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Skeddan

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About Skeddan

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  1. Hi Chinahand - no, I've not left, nor morphed into anyone else, and yes it is interesting. "temporary sovereignty" is a nice phrase. The political question doctorine as I understand it is essentially the 'Act of State' doctorine, which further suggests that this is under prerogative powers. Well at least the judge thought it through that far rather than just ridiculing out of hand as I think you did - and which isn't really the way to get to the bottom of questions about legal relationships. But back to IoM and legal relationship with the UK: there is an unanswered question, I've put forward reasons why the relationship is one of defacto (or 'temporary') sovereignty (as per occupying power), which seems the only rational coherent way to account for all the quirks and peculiarities (saying it's 'ambiguous' or 'mysterious' isn't an explanation of the legal relationship but evading explanation). The best you've come up with is using a cartoon to ridicule the notion the UK only has defacto sovereignty. I had hoped to find some mature discussion on the topic, and perhaps persuasive cogent counter-arguments. Sadly there's been little more than trite dismissal and ungrounded dogmatic insistence that it ain't so. When someone has their head buried in the ground, you generally find they are talking out of their backside, and the most you get from that is hot air and shit. (Oh yes, there was the 'dancing on pinheads' comment too - making out that the question of constitutional relationship is of no importance whatsover - as if it will be just exactly as you choose to think it is - no matter what. A bit delusional IMO, but then so is your cartoon world approach to such questions)
  2. USB adaptor works great, but I'm not so impressed by the WN511B PC Card. If you ever think about getting one of these cards, see if you can try before you buy.
  3. pongo - difference between constitutional arrangements and 'constitutional relationship'. Let me rephrase to clarify - IoM's status in international law. It is not a sovereign state. It is a dependent territory (which sounds a bit like Baltic states under Soviet Union). IoM is a non-self-governing territory, yet does not seem to have right of self-determination. The limits of the UK's power and control over IoM is far from clear. Ultimately can UK impose whatever legislation on IoM it likes or not? To answer that requires establishing the legal source of the UK's power and control over IoM. Is it held under de facto control by UK as an Administering Power? Is it a colonial possession? What exactly happened to the sovereignty that IoM had prior to 1764? "Sometimes not exactly defining a relationship is the best way forward." The notion of 'constructive ambiguity' comes into play when different sides have different positions and views. IOMG doesn't have a view - just unrelenting cluelessness. In a relationship say between landlord and tenant, if one side is clueless about their rights and position, aren't they more likely to be taken advantage of and taken for a ride? e.g. thinking they did well in the concessions they negotiated when in reality they are making concessions they needn't. (Ah this is a positive relationship - just shows, the best way forward is to remain resolutely clueless!).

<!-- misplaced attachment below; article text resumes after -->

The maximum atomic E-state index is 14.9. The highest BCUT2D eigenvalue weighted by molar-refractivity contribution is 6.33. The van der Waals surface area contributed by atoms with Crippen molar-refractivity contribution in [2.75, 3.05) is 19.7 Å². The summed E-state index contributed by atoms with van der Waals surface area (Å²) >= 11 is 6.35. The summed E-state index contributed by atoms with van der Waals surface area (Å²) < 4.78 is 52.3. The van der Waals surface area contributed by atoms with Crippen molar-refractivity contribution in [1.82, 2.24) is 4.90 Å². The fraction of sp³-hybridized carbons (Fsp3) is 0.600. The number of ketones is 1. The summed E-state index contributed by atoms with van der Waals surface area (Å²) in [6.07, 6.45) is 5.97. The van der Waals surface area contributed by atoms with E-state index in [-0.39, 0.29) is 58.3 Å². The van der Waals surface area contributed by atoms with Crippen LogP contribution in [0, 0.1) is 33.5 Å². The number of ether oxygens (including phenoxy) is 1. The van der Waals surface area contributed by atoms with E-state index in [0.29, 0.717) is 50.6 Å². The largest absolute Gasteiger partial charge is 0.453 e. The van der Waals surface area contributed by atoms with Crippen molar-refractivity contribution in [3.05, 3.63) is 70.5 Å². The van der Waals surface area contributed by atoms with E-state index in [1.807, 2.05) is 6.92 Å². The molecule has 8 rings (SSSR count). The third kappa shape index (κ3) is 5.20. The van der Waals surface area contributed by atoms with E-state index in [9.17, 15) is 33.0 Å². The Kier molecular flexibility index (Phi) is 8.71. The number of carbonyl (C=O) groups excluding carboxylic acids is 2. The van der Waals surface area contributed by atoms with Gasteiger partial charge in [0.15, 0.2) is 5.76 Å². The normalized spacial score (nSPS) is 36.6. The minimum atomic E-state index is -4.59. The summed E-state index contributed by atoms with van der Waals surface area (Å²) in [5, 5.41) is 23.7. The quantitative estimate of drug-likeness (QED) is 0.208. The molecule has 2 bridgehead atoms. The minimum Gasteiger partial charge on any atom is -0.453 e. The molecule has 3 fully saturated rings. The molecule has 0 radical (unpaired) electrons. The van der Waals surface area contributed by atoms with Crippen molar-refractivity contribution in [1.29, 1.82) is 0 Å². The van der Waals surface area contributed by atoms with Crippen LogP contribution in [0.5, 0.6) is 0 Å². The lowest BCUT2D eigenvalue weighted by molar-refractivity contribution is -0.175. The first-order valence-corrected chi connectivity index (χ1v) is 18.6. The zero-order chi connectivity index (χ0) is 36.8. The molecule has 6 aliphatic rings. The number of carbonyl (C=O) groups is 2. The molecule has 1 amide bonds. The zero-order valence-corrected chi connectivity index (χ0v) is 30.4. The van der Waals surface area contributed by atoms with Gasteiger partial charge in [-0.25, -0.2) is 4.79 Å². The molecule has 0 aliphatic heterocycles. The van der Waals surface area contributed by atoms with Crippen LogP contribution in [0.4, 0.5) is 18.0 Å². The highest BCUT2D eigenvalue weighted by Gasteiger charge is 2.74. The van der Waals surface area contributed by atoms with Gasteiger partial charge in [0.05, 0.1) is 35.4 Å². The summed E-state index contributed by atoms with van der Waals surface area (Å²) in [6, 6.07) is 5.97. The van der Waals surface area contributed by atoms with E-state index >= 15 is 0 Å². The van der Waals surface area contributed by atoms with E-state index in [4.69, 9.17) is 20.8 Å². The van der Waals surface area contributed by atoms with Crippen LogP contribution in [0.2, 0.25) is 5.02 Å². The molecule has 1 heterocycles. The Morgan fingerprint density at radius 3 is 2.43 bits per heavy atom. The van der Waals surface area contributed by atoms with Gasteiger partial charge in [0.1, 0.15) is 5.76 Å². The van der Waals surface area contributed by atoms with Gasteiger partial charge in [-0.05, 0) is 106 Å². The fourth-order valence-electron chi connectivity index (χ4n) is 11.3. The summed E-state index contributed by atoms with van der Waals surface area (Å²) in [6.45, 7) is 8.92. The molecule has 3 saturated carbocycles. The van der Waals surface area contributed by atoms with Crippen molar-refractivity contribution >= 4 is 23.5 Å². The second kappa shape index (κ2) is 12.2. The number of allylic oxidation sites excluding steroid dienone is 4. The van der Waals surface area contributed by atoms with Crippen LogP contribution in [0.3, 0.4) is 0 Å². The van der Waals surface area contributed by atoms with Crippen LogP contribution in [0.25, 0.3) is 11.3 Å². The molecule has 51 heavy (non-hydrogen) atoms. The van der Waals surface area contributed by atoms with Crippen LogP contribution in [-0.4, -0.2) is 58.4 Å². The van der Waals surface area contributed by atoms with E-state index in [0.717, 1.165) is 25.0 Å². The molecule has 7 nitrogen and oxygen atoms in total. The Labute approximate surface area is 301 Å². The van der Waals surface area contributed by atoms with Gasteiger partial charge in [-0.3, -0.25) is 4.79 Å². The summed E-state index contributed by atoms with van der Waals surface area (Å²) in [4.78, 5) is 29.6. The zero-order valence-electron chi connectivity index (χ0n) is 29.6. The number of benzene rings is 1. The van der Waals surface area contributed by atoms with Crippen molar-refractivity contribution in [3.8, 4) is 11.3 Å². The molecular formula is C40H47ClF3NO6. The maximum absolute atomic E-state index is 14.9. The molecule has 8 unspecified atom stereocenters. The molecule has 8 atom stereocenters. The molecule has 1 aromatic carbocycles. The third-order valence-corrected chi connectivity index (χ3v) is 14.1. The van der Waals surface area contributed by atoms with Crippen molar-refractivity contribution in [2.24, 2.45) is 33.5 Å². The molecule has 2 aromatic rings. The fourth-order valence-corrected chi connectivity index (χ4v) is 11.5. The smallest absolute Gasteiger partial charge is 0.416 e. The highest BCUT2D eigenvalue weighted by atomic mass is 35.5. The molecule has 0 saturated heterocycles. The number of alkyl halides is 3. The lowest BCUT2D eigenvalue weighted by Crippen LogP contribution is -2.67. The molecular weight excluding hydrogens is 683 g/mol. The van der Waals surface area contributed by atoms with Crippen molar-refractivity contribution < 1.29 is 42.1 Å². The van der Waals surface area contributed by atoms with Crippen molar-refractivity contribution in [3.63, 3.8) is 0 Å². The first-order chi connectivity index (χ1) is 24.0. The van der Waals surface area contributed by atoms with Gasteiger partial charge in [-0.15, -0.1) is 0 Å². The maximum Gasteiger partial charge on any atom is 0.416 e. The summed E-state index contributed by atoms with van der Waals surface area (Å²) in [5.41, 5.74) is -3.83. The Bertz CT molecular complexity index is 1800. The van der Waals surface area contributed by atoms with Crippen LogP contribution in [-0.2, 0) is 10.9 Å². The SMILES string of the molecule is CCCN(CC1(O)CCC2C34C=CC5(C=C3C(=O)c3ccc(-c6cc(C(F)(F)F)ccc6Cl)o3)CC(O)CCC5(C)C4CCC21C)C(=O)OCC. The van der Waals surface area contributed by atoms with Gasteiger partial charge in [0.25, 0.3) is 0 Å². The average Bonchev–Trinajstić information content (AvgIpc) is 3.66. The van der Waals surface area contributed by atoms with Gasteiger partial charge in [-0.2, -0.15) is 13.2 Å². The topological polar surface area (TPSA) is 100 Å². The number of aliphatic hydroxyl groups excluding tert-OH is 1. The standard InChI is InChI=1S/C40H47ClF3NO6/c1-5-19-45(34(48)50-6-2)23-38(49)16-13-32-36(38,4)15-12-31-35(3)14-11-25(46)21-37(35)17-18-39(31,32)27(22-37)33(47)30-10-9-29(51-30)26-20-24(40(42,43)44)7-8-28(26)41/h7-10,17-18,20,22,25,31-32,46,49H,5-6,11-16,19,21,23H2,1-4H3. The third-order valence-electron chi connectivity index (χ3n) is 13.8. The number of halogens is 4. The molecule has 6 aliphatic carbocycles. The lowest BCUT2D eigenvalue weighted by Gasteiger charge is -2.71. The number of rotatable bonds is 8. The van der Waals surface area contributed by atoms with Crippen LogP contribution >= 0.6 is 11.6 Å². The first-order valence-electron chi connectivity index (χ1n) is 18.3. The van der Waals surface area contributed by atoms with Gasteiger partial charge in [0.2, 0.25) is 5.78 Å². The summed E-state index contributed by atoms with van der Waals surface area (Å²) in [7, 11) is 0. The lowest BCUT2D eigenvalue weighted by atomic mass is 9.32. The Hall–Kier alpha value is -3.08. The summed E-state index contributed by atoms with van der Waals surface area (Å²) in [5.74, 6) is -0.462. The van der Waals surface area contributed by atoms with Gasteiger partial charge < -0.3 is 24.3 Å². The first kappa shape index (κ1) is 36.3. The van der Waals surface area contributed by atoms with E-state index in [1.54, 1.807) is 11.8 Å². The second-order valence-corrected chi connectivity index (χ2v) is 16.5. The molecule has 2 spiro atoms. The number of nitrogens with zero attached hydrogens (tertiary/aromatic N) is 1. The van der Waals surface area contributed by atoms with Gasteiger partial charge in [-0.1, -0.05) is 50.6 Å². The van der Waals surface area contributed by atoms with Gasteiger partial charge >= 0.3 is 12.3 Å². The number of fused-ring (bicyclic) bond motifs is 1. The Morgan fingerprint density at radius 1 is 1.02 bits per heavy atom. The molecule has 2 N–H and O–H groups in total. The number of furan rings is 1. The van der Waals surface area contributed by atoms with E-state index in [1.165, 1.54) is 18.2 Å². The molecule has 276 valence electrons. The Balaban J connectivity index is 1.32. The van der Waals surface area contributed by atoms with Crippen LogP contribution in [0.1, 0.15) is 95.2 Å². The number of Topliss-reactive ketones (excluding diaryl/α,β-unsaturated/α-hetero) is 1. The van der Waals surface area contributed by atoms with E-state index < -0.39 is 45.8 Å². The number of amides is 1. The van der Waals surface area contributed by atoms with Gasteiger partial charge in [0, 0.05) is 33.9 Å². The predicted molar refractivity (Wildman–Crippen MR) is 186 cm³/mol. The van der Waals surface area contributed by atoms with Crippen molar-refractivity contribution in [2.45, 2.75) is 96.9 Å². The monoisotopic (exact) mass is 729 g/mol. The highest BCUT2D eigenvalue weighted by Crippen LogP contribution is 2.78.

4. homarus - 'technically' Gawne is right about this - sort of. Manx Territorial waters are currently part of the UK Exclusive Fishery Zone (per Fishing Limits Act 1976 - see earlier post). As part of British Fishery Limits, EU vessels cannot be excluded any more than they can be from UK coastal waters. However that's because the EFZ around IoM is claimed by the UK not IoM. IMO this could and should be challenged, and IoM should claim its own EFZ which would give IoM exclusive rights in these waters. My guess is that Phil Gawne is being guided and taking advice in this by Whitehall via CSO and the Humphreys in his department. I imagine he's a bit out of his depth in all of this, and hasn't really got much of a clue beyond what he's told by the mandarins - who are servants of the Crown (of the United Kingdom of Great Britain and Northern Ireland). Perhaps he should start asking some questions - like just exactly what gives the UK the right to claim what should be a Manx EFZ as its own? (splutter, Minister, really!, cough cough, hrumph, long historic... complex... really do we have to go into this... )